I’ll stop here on how this deep struggle might unfold for anyone engaged. I will say that teachings attributed to a person Jesus, regardless of questions about truth of narrative detail, and regardless of debates of ‘nature of divine inspiration’, remain among my deepest influences. I don’t happen to care if the teachings originated as religious belief describes, or if an alternative possibility is ‘truth’ – that the teachings are an ancient version of human collective consciousness recognizing promise left unfulfilled.
The teachings of compassion, and “the greatest of these is love’, stand alone for what they say. The teachings ‘exist’. They ‘came from somewhere’. They prick complacency for good reason. They are profound for the challenges they (should) offer to human society at every turn.
The teachings dove-tail with another ancient teaching: “Know thyself” – this second briefly worded instruction brings late 20th Century psychology insight into play. Late 20th Century psychology offers language, models, and possible way to understand ‘being human’ not available in times past.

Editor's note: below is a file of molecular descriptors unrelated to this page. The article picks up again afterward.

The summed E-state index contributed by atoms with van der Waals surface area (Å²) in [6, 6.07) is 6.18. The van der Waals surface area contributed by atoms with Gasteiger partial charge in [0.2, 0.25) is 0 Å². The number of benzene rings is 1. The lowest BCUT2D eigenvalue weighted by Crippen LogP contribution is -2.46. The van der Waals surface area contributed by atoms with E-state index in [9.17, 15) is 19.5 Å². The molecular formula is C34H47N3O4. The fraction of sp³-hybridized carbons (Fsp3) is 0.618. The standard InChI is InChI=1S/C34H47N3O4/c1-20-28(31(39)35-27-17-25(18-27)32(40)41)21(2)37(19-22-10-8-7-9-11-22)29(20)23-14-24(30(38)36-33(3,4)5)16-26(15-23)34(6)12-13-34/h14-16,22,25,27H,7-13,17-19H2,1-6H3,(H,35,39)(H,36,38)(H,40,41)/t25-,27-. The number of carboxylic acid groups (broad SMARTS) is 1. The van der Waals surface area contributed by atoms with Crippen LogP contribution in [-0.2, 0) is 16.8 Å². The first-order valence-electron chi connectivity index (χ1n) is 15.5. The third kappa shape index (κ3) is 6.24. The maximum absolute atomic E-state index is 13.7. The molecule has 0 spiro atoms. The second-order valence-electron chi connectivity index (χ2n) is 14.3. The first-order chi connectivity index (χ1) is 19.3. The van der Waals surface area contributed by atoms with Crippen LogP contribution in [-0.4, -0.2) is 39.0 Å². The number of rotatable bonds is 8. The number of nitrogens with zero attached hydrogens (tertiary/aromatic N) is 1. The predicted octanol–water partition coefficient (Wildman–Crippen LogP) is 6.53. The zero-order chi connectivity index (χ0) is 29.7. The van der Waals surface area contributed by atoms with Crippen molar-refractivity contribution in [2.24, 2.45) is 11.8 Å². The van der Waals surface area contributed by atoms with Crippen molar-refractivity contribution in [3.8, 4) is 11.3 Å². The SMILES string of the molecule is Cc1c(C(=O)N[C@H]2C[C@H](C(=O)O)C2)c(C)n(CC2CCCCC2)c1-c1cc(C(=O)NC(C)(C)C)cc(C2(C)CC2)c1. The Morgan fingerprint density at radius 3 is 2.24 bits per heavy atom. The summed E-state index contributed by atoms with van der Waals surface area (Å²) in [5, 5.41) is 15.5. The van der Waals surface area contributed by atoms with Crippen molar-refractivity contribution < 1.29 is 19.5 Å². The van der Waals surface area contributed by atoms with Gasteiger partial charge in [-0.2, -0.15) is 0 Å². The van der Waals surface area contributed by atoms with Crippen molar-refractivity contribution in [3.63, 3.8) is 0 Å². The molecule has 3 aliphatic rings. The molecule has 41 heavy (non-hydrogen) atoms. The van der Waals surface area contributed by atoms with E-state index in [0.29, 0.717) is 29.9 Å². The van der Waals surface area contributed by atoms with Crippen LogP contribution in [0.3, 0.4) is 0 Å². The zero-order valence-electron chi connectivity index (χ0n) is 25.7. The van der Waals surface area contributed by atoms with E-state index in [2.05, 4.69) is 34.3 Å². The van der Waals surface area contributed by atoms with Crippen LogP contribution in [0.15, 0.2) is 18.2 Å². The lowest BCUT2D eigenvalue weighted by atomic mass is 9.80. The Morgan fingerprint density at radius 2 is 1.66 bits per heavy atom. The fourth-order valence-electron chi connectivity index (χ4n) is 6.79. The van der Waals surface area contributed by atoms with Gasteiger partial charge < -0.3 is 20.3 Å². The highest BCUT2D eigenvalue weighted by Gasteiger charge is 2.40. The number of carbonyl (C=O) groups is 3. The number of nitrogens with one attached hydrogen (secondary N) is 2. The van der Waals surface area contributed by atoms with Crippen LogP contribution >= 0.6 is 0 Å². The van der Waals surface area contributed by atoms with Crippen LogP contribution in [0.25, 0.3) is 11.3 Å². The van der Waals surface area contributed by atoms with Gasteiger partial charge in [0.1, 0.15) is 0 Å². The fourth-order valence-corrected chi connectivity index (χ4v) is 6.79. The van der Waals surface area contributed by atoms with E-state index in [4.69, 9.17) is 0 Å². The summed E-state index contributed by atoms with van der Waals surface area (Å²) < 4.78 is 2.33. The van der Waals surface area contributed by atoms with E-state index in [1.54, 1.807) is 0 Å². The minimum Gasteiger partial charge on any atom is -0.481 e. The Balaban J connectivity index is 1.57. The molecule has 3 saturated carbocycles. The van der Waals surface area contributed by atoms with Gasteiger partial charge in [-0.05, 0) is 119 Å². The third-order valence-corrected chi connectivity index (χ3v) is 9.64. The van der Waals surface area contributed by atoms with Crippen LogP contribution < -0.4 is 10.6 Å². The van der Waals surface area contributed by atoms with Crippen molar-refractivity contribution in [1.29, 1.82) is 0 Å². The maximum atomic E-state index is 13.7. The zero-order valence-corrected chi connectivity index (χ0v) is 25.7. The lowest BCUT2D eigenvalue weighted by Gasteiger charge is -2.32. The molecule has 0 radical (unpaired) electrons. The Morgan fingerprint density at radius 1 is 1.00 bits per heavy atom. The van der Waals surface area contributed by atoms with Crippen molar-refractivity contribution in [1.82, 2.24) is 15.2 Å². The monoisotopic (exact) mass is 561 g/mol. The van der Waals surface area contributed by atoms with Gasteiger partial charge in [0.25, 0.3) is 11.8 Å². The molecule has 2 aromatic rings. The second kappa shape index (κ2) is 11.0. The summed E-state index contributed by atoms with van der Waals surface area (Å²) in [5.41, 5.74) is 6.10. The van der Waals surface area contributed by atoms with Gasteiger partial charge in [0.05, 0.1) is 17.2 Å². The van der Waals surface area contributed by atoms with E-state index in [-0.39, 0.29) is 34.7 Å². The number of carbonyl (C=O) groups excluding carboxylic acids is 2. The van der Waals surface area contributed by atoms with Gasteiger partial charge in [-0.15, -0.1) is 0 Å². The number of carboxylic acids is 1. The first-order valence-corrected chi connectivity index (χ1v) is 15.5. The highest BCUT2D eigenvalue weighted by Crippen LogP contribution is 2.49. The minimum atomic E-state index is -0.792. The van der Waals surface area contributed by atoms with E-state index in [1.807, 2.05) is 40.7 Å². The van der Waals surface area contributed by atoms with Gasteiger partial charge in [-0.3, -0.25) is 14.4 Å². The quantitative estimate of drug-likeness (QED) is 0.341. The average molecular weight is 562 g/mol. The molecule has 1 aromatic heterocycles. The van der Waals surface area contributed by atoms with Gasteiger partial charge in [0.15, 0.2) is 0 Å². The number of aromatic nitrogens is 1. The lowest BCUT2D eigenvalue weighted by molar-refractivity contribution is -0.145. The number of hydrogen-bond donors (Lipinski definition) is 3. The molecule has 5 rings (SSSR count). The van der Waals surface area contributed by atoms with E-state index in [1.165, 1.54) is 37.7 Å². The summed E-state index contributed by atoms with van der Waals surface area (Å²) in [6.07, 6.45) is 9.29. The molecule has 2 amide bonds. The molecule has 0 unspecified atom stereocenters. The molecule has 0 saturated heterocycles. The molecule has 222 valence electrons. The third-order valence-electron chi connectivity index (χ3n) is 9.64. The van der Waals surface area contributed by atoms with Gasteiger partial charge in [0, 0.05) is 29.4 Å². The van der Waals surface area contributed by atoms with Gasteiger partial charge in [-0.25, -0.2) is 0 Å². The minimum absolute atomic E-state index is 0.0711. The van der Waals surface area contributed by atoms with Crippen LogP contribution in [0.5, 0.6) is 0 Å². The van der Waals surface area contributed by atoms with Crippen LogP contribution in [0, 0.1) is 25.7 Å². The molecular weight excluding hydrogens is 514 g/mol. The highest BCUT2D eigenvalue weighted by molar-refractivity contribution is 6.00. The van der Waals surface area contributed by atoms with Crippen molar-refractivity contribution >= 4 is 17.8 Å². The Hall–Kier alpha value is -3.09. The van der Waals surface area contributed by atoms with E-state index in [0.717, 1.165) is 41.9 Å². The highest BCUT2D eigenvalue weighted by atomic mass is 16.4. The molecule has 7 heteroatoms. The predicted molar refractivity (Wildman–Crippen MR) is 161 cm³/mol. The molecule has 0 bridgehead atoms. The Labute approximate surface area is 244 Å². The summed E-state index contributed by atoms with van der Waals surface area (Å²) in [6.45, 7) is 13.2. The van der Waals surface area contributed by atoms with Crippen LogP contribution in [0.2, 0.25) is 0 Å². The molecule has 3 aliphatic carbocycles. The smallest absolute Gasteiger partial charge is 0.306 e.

Two additional quotes from Breen’s article are especially important for anyone challenged by ‘reality of hell, nature of salvation’ questions.
Bell’s book, Love Wins, Breen says, “criticize(s) the belief that a select number of Christians will spend eternity in the bliss of heaven, while everyone else is tormented forever in hell”. He quotes Bell from Love Wins: “”This is misguided and toxic and ultimately subverts the contagious spread of Jesus’ message of love, peace, forgiveness and joy that our world desperately needs to hear.””
I never fully understood the Christian teachings of the crucifixion. I never ‘got past’ implications of “social activism” taught by example : chasing money-lenders out of a sacred place; the story of the good Samaritan.
My personal ‘experience’ contemplating the crucifixion was a sense of ‘sharing the agony‘ of brutality emerging from human ignorance, human neglect of what was taught. Belief that the crucifixion somehow ‘got me and my kind off the hook’ in our response to suffering just didn’t ‘sit well’. For me, the crucifixion ‘said’ : “Here’s how far you have to be willing to go until humanity understands compassion, and releases the ignorance of “self-interested” solution.
I keep thinking of “a child shall lead you”, and thinking of who we are – our inborn capacities – and how children (current and past – meaning ourselves, our parents, etc…) are so spontaneous in generosity, forgiveness, and cooperation, and how little we’ve done to keep those inborn qualities alive in broad social interaction and governance structures.
(Note: I’ve linked throughout text above to a few relevant posts found here ‘at the well’. There are others. As I’ve suggested, this debate ‘dovetails’ with much Well theme and purpose.)